BlandsLaw - Blog posts from employers
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Calculating Redundancy Pay: Do previous casual hours count?

A full bench of the FWC has handed down a landmark decision which has changed the previously accepted interpretation of ‘service’ under the FWA and, in effect, turned upside-down the way in which redundancy payments are usually calculated.

Following the decision in AMWU v Donau[1], a permanent employee’s initial period of regular and systematic casual employment with the same employer will now count towards their period of continuous service used to calculate redundancy pay. Whilst many employees will be rejoicing with this news, the decision holds considerable and far-reaching ramifications for employers who will have to pay the price.

The case involved Donau, a Newcastle engineering and ship-building company, who commenced a large scale redundancy process. Initially, the company did not include prior continuous service by casuals in their redundancy pay calculations. The AMWU argued that this was in breach of their enterprise agreement, which specified that redundancy pay is to be calculated according to periods of continuous employment. The dispute then turned its discussion towards the definition of

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Clearly an employee who is intoxicated at work will suffer from impaired judgement and may seriously jeopardise their own and other employees’ safety. A common question we are asked is: When can I test employees for drug and alcohol use?

This area is a tricky one for employers as there are competing interests to consider: the employer’s obligation to provide a safe workplace, versus an employee’s right to privacy.

Procedural Fairness v Safe workplace

A recent FWC decision[1] highlights the complexity of this issue. An Ensign employee was summarily dismissed after failing a random drug test, testing positive for methamphetamine, THC and amphetamine. He claims he was wrongly terminated as he did not use drugs, the testing was unreliable and he was denied procedural fairness in the testing and disciplinary procedure.

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Employers generally want to ensure that a potential employee is honest, reliable and trustworthy. Conducting a police check can be a good indication of whether or not a job candidate possesses these qualities; however this may not always be reasonable or appropriate.

What needs to be considered when conducting criminal history police checks?

The first issue to consider is why the police check is required. The employer should ensure that the information is relevant and necessary, and that it will assist them to make a decision about whether the candidate is able to perform the role for which they are being considered and should be offered the job.

Secondly, the employer should take privacy considerations into account. If a criminal history check is to be conducted, the applicant should be informed from the outset about the police check and the timing of when this will occur. Employers also need to ensure that the information collected from the police check is only seen by the appropriate person(s), and that this information

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With the commencement of Modern Awards on 1 January 2010 there were a number of applications made by certain employer groups seeking amendment to the General Retail Award, 2010 which were subsequently determined by Fair Work Australia.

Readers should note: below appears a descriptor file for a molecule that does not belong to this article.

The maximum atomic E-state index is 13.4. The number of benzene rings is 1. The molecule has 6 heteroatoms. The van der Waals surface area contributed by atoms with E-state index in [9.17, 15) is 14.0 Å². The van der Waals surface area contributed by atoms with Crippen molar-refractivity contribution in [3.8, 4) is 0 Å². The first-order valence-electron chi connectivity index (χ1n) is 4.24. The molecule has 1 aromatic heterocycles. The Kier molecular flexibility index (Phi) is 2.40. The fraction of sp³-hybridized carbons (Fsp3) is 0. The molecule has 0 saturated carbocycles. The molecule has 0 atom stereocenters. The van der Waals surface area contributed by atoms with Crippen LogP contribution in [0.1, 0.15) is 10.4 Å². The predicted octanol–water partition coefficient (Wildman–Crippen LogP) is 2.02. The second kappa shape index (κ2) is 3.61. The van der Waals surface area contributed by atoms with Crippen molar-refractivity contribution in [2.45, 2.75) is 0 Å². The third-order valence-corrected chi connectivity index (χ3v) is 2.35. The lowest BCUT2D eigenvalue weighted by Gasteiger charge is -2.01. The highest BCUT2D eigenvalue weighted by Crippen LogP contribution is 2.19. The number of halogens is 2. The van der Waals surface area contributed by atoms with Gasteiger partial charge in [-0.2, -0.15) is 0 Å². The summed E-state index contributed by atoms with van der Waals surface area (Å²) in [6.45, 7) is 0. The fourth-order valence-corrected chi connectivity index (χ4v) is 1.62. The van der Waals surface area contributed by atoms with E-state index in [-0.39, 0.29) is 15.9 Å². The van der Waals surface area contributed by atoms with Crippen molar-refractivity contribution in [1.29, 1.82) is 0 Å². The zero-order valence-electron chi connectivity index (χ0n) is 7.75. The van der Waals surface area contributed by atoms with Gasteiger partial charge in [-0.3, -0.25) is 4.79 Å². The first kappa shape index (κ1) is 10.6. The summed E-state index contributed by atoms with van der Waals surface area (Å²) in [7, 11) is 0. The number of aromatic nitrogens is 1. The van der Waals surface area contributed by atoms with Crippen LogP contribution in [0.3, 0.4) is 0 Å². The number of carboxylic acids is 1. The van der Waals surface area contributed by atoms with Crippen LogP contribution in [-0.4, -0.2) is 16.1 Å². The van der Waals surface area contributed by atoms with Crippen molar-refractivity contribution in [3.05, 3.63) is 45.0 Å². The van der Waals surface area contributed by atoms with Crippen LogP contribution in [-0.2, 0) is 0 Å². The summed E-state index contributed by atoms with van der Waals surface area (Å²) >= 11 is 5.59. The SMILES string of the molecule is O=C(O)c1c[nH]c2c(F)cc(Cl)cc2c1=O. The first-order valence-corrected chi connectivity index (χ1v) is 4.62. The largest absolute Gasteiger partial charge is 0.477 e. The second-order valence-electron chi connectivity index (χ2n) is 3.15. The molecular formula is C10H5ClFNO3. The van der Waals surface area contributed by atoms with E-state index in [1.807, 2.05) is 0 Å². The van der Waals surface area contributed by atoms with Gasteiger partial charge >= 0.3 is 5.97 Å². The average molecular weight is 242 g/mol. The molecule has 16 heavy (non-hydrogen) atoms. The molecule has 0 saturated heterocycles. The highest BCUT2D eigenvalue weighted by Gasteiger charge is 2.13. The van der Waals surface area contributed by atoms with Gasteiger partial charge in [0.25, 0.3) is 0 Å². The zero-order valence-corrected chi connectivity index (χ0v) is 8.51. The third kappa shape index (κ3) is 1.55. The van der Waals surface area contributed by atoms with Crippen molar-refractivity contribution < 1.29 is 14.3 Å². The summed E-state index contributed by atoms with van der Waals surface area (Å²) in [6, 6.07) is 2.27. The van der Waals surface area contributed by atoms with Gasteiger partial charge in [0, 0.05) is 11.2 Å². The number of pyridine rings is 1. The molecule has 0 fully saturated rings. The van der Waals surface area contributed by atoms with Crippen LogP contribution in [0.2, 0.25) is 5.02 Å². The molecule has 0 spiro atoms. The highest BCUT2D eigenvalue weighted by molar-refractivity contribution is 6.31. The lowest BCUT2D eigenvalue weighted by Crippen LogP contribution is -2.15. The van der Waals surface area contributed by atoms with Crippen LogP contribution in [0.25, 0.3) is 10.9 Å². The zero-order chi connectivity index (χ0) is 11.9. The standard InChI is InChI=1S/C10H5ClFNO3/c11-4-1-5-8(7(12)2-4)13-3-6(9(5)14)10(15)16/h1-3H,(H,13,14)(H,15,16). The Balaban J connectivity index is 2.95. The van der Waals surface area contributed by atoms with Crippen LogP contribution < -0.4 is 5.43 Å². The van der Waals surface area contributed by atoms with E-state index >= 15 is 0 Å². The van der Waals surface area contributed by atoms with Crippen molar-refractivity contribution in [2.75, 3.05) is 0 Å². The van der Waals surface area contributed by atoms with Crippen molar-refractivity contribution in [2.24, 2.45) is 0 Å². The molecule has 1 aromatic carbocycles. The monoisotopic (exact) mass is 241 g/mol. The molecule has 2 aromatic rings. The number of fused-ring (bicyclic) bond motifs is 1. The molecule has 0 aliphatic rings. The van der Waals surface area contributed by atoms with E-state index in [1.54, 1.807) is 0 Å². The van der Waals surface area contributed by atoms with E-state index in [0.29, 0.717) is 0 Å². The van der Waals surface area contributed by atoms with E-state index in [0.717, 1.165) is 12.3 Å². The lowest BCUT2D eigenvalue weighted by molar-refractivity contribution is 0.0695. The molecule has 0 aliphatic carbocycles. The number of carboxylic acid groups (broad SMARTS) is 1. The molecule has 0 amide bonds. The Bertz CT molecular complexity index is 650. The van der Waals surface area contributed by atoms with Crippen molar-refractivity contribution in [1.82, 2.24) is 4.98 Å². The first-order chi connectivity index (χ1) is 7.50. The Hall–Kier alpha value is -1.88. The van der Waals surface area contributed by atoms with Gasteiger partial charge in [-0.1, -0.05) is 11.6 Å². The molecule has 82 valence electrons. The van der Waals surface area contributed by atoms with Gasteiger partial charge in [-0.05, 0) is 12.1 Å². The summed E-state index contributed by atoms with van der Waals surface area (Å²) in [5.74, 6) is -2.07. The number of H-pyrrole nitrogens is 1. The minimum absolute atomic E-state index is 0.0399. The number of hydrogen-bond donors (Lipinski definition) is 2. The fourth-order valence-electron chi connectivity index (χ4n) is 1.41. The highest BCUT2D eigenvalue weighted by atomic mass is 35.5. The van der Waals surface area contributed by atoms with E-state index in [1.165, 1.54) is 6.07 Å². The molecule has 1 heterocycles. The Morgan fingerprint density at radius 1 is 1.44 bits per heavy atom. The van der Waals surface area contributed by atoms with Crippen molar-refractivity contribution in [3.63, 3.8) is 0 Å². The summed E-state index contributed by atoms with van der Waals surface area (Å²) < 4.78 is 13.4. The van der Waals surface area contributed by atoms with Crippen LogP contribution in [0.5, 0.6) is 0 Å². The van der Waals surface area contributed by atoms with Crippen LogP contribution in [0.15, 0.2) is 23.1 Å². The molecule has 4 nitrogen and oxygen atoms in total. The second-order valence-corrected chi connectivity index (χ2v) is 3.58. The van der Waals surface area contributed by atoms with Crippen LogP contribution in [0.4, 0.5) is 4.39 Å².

In a full bench decision of FWA last week, the applications were determined resulting in a number of changes to the Award which we briefly summarise in this document: Blandslaw retail changes.

Harmonisation background

In late 2012 an Exposure Draft of proposed new federal anti-discrimination legislation was released by the government. The draft bill seeks to harmonise federal anti-discrimination legislation. Currently there are multiple different federal Acts[1] each of which deals with a different ground of discrimination. The proposal seeks to consolidate all these into one piece of legislation which will cover all the different grounds within one standard legal framework.

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Performance Reviews- A Guide for Employers

 

The procedural fairness requirements of the Fair Work Act, 2009, together with recent decisions of Fair Work Australia (FWA), impose on employers an obligation to act carefully and consistently when managing and disciplining employees. This article addresses some practical strategies for effective performance management in the workplace.

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Drug Testing in the Workplace - FWA Full Bench Declares HOW it Can be Done

Recent Fair Work Australia determinations have reiterated that even compulsory testing is a reasonable employer instruction in response to the risks to employee safety posed by drug and alcohol use. However the tribunal has taken a balanced approach in upholding a FWA decision which prohibited urine testing on employees on the basis that it was “unjust and unreasonable”. The tribunal stated that urine testing would potentially detect drugs taken days earlier or over a weekend and this would not be a reasonable indicator of whether the employee was unfit for work on the day of testing.

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